- By Amanda SloatAmanda Sloat is a fellow in the Ash Center at Harvard Kennedy School. She served as the deputy assistant secretary of state for southern Europe and eastern Mediterranean affairs in the Barack Obama administration. She also served as a senior advisor to the White House coordinator for the Middle East, North Africa, and Gulf region. Previously, she worked as senior professional staff on the House Foreign Affairs Committee, with responsibility for Europe policy. She is the author of "Scotland in Europe: A Study of Multi-Level Governance."
During his first trip to the Pentagon, President Donald Trump gave his generals a month to develop a new plan to defeat the Islamic State. One of the most pressing questions is when and how to take Raqqa, the de facto Islamic State capital in Syria. Left unresolved in the waning days of the Obama administration was the question of who should lead the assault: Syrian Kurds who’ve been working with U.S. special operators but require heavier weaponry (which would anger NATO ally Turkey) or a more diverse force of Syrian fighters (which would take time to assemble and thus delay the operation). Former Deputy Secretary of State Tony Blinken recently made a compelling case for pressing ahead with the Kurds. Yet the Trump administration would benefit from pausing to understand the Syrian landscape, both militarily and politically, as well as the second-order effects of various options.
What has made Syria so complex is the struggle on two fronts: the civil war between rebel forces and the Assad regime, as well as the battle against the Islamic State. Obama-era officials spent many hours in the situation room debating whether the latter could be resolved without addressing the former and assessing the cost of expediency in defeating the Islamic State for our relationships with regional partners and local populations. The proxy fight between neighboring countries jockeying for influence in Syria further complicated the landscape. Nowhere was the clash starker than between Turkey and the Kurds.
When the United States launched an air campaign against the Islamic State in summer 2014, it deployed special operators to assist local forces on the ground. They found the Syrian Kurds — the People’s Protection Units (YPG) — to be effective fighters and invested significant time and resources in developing their capabilities. Through the creation of the Syrian Democratic Forces (SDF), the U.S. supported the YPG in partnership with a small number of Syrian Arab fighters to clear the Islamic State from considerable territory in northern Syria.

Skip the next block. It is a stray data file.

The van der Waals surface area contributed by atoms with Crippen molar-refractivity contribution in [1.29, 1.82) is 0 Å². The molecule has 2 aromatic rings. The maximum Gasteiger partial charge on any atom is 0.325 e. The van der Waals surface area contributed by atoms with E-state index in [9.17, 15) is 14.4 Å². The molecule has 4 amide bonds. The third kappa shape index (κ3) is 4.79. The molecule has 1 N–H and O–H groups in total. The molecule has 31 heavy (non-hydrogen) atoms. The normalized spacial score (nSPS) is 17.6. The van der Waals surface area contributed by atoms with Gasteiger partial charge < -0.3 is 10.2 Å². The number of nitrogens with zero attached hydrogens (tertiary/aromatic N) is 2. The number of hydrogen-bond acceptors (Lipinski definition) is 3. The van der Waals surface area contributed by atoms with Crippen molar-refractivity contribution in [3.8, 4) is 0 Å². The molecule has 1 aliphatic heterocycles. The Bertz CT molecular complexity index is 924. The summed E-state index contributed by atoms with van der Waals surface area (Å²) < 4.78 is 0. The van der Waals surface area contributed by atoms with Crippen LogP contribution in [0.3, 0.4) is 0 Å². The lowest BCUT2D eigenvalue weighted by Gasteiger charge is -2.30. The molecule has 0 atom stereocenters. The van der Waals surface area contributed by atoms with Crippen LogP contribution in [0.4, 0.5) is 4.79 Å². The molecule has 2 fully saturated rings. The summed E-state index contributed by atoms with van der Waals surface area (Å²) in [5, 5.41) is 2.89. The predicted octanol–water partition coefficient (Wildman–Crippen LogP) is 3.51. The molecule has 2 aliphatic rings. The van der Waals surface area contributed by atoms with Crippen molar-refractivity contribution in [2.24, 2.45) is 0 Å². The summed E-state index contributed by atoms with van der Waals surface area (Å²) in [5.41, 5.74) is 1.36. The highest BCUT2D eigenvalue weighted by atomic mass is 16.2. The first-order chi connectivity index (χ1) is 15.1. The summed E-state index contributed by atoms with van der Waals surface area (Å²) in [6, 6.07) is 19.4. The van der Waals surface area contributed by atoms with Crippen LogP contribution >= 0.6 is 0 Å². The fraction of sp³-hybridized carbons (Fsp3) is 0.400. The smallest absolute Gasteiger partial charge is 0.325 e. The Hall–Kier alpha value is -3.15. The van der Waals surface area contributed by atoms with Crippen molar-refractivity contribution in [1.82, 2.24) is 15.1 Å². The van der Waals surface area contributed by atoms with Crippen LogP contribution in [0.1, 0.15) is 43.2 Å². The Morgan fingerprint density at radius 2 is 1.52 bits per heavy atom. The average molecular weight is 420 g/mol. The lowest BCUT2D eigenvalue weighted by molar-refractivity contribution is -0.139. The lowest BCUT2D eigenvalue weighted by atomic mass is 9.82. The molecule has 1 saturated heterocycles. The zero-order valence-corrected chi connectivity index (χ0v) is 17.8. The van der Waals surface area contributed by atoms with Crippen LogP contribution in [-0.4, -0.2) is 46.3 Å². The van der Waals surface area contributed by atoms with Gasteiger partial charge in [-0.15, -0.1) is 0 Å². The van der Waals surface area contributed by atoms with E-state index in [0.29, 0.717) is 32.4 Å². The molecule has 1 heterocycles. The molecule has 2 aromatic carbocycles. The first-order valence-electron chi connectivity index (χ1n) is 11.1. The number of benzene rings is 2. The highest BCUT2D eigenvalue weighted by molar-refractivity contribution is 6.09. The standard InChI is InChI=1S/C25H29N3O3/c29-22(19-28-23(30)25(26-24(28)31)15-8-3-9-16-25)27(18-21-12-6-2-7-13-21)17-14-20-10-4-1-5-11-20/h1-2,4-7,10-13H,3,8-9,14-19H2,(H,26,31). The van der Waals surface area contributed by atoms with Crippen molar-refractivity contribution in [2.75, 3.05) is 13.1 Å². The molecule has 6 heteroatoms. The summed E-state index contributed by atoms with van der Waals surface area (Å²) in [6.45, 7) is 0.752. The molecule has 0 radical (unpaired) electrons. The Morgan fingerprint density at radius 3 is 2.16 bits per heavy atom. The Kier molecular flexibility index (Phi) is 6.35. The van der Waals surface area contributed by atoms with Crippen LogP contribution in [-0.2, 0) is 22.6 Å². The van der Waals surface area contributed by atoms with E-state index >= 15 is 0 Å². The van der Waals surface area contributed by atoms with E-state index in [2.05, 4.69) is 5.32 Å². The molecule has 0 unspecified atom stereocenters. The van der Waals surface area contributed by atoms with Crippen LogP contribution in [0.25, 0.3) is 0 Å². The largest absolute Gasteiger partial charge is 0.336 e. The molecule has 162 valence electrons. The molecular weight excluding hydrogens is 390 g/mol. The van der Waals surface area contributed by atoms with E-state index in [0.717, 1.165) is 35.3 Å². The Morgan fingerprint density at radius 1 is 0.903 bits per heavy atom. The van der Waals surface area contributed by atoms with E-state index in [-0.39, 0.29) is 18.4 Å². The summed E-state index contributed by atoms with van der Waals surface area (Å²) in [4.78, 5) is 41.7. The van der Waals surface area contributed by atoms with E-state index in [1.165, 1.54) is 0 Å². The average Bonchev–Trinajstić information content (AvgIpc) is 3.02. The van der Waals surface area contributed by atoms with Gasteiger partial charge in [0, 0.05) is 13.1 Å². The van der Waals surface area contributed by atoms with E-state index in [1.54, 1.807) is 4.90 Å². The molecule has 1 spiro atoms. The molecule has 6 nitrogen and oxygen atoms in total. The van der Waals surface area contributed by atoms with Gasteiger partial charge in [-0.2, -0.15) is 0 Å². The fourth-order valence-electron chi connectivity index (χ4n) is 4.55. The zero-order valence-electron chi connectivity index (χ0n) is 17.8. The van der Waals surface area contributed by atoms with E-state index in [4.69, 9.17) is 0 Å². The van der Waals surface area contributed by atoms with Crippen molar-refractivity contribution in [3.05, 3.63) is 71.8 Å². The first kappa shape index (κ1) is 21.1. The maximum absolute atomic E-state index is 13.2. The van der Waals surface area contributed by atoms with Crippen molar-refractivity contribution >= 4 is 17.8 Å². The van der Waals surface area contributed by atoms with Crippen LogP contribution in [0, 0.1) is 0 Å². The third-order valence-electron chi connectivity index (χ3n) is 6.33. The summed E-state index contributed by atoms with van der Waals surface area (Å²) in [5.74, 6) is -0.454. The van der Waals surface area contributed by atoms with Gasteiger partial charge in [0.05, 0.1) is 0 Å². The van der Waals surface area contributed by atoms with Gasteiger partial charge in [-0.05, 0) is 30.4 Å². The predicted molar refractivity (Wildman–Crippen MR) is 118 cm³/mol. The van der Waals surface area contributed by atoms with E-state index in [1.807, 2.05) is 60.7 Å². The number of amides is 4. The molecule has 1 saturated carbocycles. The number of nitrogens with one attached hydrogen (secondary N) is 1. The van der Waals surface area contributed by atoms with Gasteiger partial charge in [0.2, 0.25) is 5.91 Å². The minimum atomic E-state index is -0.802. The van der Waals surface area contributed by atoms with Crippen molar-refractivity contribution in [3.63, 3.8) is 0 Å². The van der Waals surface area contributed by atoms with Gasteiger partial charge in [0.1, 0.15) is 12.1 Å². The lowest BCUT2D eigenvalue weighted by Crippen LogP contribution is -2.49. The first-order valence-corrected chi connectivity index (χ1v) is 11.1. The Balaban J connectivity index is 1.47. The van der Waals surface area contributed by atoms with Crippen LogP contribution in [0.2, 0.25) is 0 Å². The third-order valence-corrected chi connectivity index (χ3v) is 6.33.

Turkey always objected to U.S. collaboration with the YPG, given its direct links to the Kurdistan Workers’ Party (PKK). Designated as a terrorist organization by the United States and European Union, the PKK’s armed struggle against the Turkish state for Kurdish rights has resulted in over 40,000 deaths in recent decades. While the Obama administration maintained a distinction between the groups (as the YPG is not designated as a terrorist organization), the connections on the ground are hard to miss. For example, images of Abdullah Ocalan, the imprisoned founder of the PKK and advocate for Kurdish autonomy, appear in YPG offices and pins worn by fighters. Turkey claims that fighters move freely between the groups and worries that supplies reaching the YPG may be passed to the PKK. Turkish fears of the PKK aren’t unfounded: In 2016 alone, the PKK conducted multiple mass-casualty attacks in Ankara and Istanbul that killed far more Turks than did Islamic State attacks. Devaluing these losses tears the fabric of an alliance that the United States will need more, rather than less, in coming years. Going forward, the U.S. should develop policies that address comprehensively the regional connectivity between Kurdish groups.